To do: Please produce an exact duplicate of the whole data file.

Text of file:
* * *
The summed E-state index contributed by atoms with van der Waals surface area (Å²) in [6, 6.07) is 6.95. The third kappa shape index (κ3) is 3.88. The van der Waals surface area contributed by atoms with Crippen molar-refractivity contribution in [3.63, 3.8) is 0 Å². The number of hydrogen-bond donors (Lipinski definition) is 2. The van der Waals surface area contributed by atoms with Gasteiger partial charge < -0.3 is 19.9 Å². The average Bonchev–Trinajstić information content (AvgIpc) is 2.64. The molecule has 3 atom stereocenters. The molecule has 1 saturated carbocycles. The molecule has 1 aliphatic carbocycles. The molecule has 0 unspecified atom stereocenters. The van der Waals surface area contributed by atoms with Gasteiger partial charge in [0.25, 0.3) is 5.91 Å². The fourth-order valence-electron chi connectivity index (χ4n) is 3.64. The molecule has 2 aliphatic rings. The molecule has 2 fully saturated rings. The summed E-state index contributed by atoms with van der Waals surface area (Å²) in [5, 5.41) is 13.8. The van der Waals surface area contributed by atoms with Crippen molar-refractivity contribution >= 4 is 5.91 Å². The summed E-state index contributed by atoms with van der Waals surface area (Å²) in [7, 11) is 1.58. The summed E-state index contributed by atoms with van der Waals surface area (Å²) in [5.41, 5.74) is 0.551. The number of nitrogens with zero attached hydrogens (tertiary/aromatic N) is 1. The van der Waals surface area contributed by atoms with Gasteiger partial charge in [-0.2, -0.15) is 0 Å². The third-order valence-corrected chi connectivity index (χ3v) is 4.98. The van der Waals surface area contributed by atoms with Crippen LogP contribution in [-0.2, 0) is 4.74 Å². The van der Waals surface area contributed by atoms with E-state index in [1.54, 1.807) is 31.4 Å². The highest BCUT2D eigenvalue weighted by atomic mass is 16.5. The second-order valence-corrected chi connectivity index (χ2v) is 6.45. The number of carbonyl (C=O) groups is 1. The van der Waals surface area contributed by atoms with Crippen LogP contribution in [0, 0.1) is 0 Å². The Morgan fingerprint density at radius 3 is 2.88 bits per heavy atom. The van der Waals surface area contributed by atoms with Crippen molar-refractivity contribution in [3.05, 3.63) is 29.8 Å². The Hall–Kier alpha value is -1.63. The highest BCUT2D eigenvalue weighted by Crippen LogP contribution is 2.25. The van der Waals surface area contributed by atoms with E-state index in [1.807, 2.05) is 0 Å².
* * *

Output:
The summed E-state index contributed by atoms with van der Waals surface area (Å²) in [6, 6.07) is 6.95. The third kappa shape index (κ3) is 3.88. The van der Waals surface area contributed by atoms with Crippen molar-refractivity contribution in [3.63, 3.8) is 0 Å². The number of hydrogen-bond donors (Lipinski definition) is 2. The van der Waals surface area contributed by atoms with Gasteiger partial charge < -0.3 is 19.9 Å². The average Bonchev–Trinajstić information content (AvgIpc) is 2.64. The molecule has 3 atom stereocenters. The molecule has 1 saturated carbocycles. The molecule has 1 aliphatic carbocycles. The molecule has 0 unspecified atom stereocenters. The van der Waals surface area contributed by atoms with Gasteiger partial charge in [0.25, 0.3) is 5.91 Å². The fourth-order valence-electron chi connectivity index (χ4n) is 3.64. The molecule has 2 aliphatic rings. The molecule has 2 fully saturated rings. The summed E-state index contributed by atoms with van der Waals surface area (Å²) in [5, 5.41) is 13.8. The van der Waals surface area contributed by atoms with Crippen molar-refractivity contribution >= 4 is 5.91 Å². The summed E-state index contributed by atoms with van der Waals surface area (Å²) in [7, 11) is 1.58. The summed E-state index contributed by atoms with van der Waals surface area (Å²) in [5.41, 5.74) is 0.551. The number of nitrogens with zero attached hydrogens (tertiary/aromatic N) is 1. The van der Waals surface area contributed by atoms with Gasteiger partial charge in [-0.2, -0.15) is 0 Å². The third-order valence-corrected chi connectivity index (χ3v) is 4.98. The van der Waals surface area contributed by atoms with Crippen LogP contribution in [-0.2, 0) is 4.74 Å². The van der Waals surface area contributed by atoms with E-state index in [1.54, 1.807) is 31.4 Å². The highest BCUT2D eigenvalue weighted by atomic mass is 16.5. The second-order valence-corrected chi connectivity index (χ2v) is 6.45. The number of carbonyl (C=O) groups is 1. The van der Waals surface area contributed by atoms with Crippen LogP contribution in [0, 0.1) is 0 Å². The Morgan fingerprint density at radius 3 is 2.88 bits per heavy atom. The van der Waals surface area contributed by atoms with Crippen molar-refractivity contribution in [3.05, 3.63) is 29.8 Å². The Hall–Kier alpha value is -1.63. The highest BCUT2D eigenvalue weighted by Crippen LogP contribution is 2.25. The van der Waals surface area contributed by atoms with E-state index in [1.807, 2.05) is 0 Å².